*How many people must be there in a room to make the probability 100% that two people in the room have same birthday?*

Answer: 367 (since there are 366 possible birthdays, including February 29).

The above question was simple. Try the below question yourself.

**How many people must be there in a room to make the probability 50% that two people in the room have same birthday?**

Answer: 23

The number is surprisingly very low. In fact, we need only 70 people to make the probability 99.9 %.

Let us discuss the generalized formula.

**What is the probability that two persons among n have same birthday?**

Let the probability that two people in a room with n have same birthday be P(same). P(Same) can be easily evaluated in terms of P(different) where P(different) is the probability that all of them have different birthday.

P(same) = 1 – P(different)

P(different) can be written as 1 x (364/365) x (363/365) x (362/365) x …. x (1 – (n-1)/365)

*How did we get the above expression?*

Persons from first to last can get birthdays in following order for all birthdays to be distinct:

The first person can have any birthday among 365

The second person should have a birthday which is not same as first person

The third person should have a birthday which is not same as first two persons.

…………….

……………

The n’th person should have a birthday which is not same as any of the earlier considered (n-1) persons.

**Approximation of above expression**

The above expression can be approximated using Taylor’s Series.

provides a first-order approximation for ex for x << 1:

To apply this approximation to the first expression derived for p(different), set x = -a / 365. Thus,

The above expression derived for p(different) can be written as

1 x (1 – 1/365) x (1 – 2/365) x (1 – 3/365) x …. x (1 – (n-1)/365)

By putting the value of 1 – a/365 as e^{-a/365}, we get following.

Therefore,

p(same) = 1- p(different)

An even coarser approximation is given by

p(same)

By taking Log on both sides, we get the reverse formula.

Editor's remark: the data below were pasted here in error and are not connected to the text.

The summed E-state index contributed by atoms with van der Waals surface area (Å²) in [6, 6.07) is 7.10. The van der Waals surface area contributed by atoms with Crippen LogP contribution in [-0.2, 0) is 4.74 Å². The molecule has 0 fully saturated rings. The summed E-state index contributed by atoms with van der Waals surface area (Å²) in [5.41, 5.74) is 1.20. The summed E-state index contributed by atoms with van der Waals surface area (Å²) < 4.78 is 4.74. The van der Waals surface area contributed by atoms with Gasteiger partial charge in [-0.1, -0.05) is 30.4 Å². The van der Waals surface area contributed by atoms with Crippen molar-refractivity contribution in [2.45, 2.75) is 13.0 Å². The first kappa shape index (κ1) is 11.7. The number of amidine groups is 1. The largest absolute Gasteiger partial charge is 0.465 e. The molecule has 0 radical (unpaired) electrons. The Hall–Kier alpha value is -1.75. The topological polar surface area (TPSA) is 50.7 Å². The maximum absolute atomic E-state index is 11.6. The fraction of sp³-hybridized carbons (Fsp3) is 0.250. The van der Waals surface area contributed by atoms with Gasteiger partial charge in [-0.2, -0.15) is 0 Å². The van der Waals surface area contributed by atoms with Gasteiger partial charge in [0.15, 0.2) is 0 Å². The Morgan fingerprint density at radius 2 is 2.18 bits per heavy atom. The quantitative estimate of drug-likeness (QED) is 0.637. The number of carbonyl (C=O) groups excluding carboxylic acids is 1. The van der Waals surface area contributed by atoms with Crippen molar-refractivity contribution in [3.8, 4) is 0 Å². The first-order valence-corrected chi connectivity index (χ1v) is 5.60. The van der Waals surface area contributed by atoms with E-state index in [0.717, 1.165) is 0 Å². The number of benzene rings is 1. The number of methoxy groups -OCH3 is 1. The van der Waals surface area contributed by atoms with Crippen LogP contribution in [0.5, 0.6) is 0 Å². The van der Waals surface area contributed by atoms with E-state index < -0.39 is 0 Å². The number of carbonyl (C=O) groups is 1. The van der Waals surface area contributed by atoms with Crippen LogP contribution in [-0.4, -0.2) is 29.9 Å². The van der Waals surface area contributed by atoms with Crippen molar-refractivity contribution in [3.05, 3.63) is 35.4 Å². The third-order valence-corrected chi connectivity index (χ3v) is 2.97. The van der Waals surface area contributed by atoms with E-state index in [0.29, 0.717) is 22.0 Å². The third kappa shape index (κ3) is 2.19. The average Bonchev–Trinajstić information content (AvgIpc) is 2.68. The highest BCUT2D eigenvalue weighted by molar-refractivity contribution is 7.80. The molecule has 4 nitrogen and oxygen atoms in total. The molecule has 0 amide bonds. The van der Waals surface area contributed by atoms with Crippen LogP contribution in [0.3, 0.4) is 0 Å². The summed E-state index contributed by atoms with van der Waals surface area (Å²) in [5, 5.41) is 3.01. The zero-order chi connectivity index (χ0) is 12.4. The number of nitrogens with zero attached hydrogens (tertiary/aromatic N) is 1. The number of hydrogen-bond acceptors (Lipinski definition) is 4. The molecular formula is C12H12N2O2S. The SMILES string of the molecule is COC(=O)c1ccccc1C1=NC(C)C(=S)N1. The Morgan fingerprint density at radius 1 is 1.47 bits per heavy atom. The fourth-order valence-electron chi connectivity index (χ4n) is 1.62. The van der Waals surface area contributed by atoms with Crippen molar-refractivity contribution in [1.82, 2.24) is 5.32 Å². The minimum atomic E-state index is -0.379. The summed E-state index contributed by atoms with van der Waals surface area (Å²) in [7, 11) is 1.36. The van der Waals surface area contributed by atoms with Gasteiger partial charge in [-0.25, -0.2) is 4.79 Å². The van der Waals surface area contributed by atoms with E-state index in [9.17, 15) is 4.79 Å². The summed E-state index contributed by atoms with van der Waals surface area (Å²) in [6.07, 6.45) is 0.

Using the above approximate formula, we can approximate number of people for a given probability. For example the following C++ function find() returns the smallest n for which the probability is greater than the given p.

**C++ Implementation of approximate formula.**

The following is program to approximate number of people for a given probability.

## C++

// C++ program to approximate number of people in Birthday Paradox // problem #include <cmath> #include <iostream> using namespace std; // Returns approximate number of people for a given probability int find(double p) { return ceil(sqrt(2*365*log(1/(1-p)))); } int main() { cout << find(0.70); }

## Python3

# Python3 code to approximate number # of people in Birthday Paradox problem import math # Returns approximate number of # people for a given probability def find( p ): return math.ceil(math.sqrt(2 * 365 * math.log(1/(1-p)))); # Driver Code print(find(0.70)) # This code is contributed by "Sharad_Bhardwaj".

Output:

30

**Source:**

http://en.wikipedia.org/wiki/Birthday_problem

**Applications:**

1) Birthday Paradox is generally discussed with hashing to show importance of collision handling even for a small set of keys.

2) Birthday Attack

This article is contributed by **Shubham**. Please write comments if you find anything incorrect, or you want to share more information about the topic discussed above.